Thursday, though, New Jersey threw their own counterpunch that is sure to reverberate through multiple industries.

Plus, the fact that Monmouth Park and the Borgata in Atlantic City were the first two Jersey venues to be open for business was hardly a fluke. While Borgata converted part of its already-existent horse racing book as it builds a section devoted for sports betting, Monmouth Park bet on the fact that New Jersey would eventually prevail in court. And that meant time, money and a lot of patience as they went all-in on their effort.

Dennis Drazin, Monmouth Park’s operator, decided to partner with England’s top sports book, William Hill, all the way back in 2012 on a venue at the track that would serve as a sports book if and when New Jersey was able to bring sports gambling to the Garden State.

The two companies would end up investing nearly $3 million as their ready-to-go sports book opened and operated, but it was almost a tease for executives involved. They had all of the televisions, screens for potential betting options, kiosks, a betting window, and the name recognition of one of the world’s largest legal sports betting companies, William Hill. Thursday, though, the partnership and patience paid off in spades.

While most of the eligible gambling venues in New Jersey will require construction of a sports book or face some sort of delay to get up to speed, Monmouth Park is fully operational already. In addition to having more time to earn money during this opening phase, they also have the advantage of working out their kinks now before football season arrives.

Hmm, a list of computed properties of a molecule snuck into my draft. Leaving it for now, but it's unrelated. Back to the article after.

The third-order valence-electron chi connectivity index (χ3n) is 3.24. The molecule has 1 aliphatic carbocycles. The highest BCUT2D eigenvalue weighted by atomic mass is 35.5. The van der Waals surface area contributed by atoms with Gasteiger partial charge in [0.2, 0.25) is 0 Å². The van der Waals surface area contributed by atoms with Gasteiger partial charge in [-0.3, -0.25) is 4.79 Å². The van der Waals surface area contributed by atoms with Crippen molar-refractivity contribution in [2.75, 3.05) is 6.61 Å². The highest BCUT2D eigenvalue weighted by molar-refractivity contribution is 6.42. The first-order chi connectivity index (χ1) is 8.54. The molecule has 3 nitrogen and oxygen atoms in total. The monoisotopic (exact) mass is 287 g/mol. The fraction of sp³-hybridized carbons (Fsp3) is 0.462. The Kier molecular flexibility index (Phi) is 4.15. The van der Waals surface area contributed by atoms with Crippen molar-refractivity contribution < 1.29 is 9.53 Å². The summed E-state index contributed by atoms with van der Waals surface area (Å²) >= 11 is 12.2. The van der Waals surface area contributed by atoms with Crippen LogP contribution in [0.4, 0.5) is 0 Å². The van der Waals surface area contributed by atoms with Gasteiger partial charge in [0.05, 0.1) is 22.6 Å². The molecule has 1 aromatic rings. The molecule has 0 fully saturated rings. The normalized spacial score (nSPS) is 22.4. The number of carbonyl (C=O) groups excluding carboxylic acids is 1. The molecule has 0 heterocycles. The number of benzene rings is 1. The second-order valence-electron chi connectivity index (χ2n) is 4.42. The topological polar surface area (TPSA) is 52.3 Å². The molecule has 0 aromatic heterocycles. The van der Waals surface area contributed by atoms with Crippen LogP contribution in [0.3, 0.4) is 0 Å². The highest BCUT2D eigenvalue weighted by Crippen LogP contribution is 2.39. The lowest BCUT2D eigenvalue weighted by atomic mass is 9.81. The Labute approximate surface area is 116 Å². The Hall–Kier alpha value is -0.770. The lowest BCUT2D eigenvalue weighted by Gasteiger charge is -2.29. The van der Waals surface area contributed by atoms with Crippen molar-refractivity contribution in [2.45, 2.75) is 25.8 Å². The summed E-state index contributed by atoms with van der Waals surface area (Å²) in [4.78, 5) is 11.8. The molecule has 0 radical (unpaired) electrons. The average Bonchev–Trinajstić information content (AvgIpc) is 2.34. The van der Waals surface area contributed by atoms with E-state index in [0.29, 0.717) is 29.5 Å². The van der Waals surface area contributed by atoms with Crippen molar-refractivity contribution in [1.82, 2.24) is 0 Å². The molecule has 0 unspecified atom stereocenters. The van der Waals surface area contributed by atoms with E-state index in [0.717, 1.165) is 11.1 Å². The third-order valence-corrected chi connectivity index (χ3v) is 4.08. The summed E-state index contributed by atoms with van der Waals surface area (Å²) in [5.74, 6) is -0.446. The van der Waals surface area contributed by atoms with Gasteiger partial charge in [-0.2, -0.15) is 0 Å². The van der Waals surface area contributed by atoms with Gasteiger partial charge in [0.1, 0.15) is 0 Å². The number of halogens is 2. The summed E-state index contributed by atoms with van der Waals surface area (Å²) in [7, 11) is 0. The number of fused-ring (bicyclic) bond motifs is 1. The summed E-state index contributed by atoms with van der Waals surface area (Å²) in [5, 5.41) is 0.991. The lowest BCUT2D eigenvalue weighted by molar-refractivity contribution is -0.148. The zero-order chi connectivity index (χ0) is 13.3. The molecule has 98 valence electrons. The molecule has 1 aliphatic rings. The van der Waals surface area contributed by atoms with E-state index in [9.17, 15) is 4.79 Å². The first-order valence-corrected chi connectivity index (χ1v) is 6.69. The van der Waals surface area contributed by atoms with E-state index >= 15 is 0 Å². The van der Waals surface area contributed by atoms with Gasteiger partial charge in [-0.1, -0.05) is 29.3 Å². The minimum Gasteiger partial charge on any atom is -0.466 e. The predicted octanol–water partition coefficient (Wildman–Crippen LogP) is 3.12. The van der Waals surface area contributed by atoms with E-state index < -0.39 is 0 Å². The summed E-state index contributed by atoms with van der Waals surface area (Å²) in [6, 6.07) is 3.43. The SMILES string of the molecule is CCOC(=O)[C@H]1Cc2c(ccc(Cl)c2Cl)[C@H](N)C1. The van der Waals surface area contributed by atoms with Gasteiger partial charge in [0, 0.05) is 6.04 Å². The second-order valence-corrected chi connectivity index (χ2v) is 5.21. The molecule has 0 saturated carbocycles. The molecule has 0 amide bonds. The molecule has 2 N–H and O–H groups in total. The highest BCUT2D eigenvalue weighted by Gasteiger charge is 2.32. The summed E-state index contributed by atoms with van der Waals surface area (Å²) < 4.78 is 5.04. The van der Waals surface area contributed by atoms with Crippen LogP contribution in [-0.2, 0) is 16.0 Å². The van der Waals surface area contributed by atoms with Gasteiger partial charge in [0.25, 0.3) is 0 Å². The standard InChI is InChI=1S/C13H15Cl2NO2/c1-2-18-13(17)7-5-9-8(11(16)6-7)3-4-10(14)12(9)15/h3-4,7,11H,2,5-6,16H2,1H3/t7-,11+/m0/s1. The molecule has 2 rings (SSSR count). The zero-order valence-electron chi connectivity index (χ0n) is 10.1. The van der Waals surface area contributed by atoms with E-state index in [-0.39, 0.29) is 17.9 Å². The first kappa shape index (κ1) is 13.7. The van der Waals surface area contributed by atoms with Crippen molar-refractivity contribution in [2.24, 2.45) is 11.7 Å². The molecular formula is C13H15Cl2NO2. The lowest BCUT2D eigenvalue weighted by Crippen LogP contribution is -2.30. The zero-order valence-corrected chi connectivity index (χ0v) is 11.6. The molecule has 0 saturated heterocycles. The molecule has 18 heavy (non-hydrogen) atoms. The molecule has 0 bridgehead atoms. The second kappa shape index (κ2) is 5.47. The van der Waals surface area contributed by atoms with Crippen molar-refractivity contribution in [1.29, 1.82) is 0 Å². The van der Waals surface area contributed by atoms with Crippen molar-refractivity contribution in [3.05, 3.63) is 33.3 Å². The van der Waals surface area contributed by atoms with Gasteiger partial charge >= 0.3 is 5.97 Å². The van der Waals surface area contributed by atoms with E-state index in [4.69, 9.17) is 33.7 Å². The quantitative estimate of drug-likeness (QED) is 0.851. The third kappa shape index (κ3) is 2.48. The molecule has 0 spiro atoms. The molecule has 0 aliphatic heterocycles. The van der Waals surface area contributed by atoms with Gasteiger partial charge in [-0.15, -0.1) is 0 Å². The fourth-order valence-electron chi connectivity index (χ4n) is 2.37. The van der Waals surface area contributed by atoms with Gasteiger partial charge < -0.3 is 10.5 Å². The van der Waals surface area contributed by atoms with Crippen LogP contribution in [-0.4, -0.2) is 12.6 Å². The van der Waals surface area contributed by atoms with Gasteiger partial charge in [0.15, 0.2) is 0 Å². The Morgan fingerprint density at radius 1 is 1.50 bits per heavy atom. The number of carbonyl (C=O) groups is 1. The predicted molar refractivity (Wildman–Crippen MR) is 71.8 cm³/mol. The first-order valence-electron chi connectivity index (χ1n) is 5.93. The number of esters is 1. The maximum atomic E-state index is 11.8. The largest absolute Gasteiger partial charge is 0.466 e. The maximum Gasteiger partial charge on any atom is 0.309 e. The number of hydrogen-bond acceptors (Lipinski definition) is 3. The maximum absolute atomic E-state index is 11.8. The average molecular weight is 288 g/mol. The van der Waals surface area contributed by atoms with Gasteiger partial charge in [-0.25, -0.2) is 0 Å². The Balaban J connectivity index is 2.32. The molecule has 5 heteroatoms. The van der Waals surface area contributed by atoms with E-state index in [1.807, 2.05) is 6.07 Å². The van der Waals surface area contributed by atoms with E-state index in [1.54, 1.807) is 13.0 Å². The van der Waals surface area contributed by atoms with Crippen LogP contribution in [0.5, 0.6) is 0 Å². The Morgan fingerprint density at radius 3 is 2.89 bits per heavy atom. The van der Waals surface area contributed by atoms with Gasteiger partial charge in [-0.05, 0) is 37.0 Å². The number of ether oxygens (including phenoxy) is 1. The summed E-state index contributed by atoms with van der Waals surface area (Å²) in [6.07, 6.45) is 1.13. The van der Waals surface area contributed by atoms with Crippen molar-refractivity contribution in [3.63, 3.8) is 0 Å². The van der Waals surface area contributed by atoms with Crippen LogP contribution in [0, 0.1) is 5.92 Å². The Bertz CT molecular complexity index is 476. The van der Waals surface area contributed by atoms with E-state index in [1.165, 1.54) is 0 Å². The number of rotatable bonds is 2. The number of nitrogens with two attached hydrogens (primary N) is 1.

“It’s a historic day for Monmouth Park and for the state of New Jersey,” said Drazin. “We’ve been fighting this fight for more than six years in the courts and now that this day has arrived, and judging by the response from the fans who turned out for this, it’s exciting. Clearly, it’s something the people of New Jersey have been waiting for.”

Photo by Matthew White

Even though thousands of New Jerseyans around the state got to experience a little taste of Las Vegas on a day that I would bet lives in infamy, there are actually quite a number of events set to occur in the near future to strengthen New Jersey’s newfound revenue stream.

Online betting, which is already the preferred method for those gambling illegally, will be available within 30 days here in New Jersey. Many casinos and race tracks, which are the only places in the state eligible to host sports betting, are feverishly working on, planning, and trying to finalize their plans to build sports books in their casinos, as well as partner with companies as they did for online casino gaming to offer sports betting platforms online.